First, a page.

The Art of Qur’anic Recitation

Indonesian reciter Maria Ulfah
Indonesian reciter Maria Ulfah

The recent opening of the National Museum of African American History and Culture presents an opportunity to look closely at a Muslim music tradition that may have profoundly influenced black music in the United States. Historians have determined that Muslims made up about a quarter of all Africans forcibly shipped to the Americas through the slave trade. They brought with them long-standing traditions of unaccompanied vocal music that probably fared well under the ban on drums enforced by US plantation owners.

The Muslim call to prayer and the recitation of the Qur’an are marked by florid melodic lines (multiple notes to each syllable), altered notes outside Western scales, an absence of rhythm, and no instrumental accompaniment. Not surprisingly, a vocal tradition developed among African Americans that bears remarkable similarities to this Muslim heritage—the field holler, a genre that probably predated and influenced the blues.

When historian Sylviane Diouf gave public talks following the 1998 publication of her book Servants of Allah: African Muslims Enslaved in the Americas, she began by playing audio samples of these two traditions side-by-side. You can hear historic recordings of field hollers on the Library of Congress website, such as this one by Enoch Brown recorded in Alabama in 1939. Compare for yourself by listening to Indonesian reciter Maria Ulfah, who will lead our lecture-demonstration on Qur’anic recitation on Saturday, November 5, at 2 pm at the Hammer Auditorium of the Corcoran School of the Arts and Design. The event is free—no tickets required—and presented as part of Performing Indonesia: Islamic Intersections.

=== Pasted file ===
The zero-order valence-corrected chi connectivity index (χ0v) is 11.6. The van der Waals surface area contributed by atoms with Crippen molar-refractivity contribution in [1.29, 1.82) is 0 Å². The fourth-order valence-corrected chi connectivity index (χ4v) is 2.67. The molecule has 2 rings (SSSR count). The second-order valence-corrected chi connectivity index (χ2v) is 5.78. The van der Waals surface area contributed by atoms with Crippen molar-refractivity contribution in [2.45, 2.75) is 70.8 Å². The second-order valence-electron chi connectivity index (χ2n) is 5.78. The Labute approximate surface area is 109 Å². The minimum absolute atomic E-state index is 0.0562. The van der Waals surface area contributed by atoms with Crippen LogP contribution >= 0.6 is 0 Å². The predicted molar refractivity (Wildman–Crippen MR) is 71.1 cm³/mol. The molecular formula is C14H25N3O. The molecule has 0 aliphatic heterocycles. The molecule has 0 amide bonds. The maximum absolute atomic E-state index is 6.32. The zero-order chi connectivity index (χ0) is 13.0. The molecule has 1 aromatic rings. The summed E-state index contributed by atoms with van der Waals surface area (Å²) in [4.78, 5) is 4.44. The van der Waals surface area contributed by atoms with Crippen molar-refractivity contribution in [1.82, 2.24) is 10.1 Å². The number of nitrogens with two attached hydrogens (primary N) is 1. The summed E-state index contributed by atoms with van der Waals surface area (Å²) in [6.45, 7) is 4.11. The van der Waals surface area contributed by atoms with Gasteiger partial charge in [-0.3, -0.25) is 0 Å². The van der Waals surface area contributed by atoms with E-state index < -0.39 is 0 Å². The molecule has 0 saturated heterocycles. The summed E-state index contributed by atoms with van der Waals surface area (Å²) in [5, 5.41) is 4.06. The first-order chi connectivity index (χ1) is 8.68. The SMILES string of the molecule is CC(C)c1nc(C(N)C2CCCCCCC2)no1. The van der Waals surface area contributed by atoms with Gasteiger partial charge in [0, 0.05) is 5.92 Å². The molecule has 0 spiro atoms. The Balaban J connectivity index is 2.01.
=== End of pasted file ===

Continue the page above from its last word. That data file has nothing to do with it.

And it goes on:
Michael Wilpers

Michael Wilpers is the manager of performing arts at the Freer Gallery of Art and Arthur M. Sackler Gallery, the Smithsonian’s National Museum of Asian Art. He oversees the museum’s chamber music series, which focuses on Asian composers and music inspired by Asia, as well as other programs that explore genres from traditional Asian music to new music, jazz, and fusions. Many of these concerts are featured in podcasts on our website, where listeners can enjoy more than one hundred high-quality audio recordings. During the museum’s closure due to COVID-19, he developed our Look & Listen series, which brings together top performers and curators to explore the intersections of art and music. He also produces concerts with studio-quality video recordings made especially for the museum. Wilpers received his master’s in music from the University of Maryland and was formerly the president of the Mid-Atlantic Chapter of the Society for Ethnomusicology. He has played a variety of music, including jazz and Indonesian gamelan, in ensembles such as a Ugandan xylophone quartet, the Washington Toho Koto Society, and the Thomas Circle Singers.

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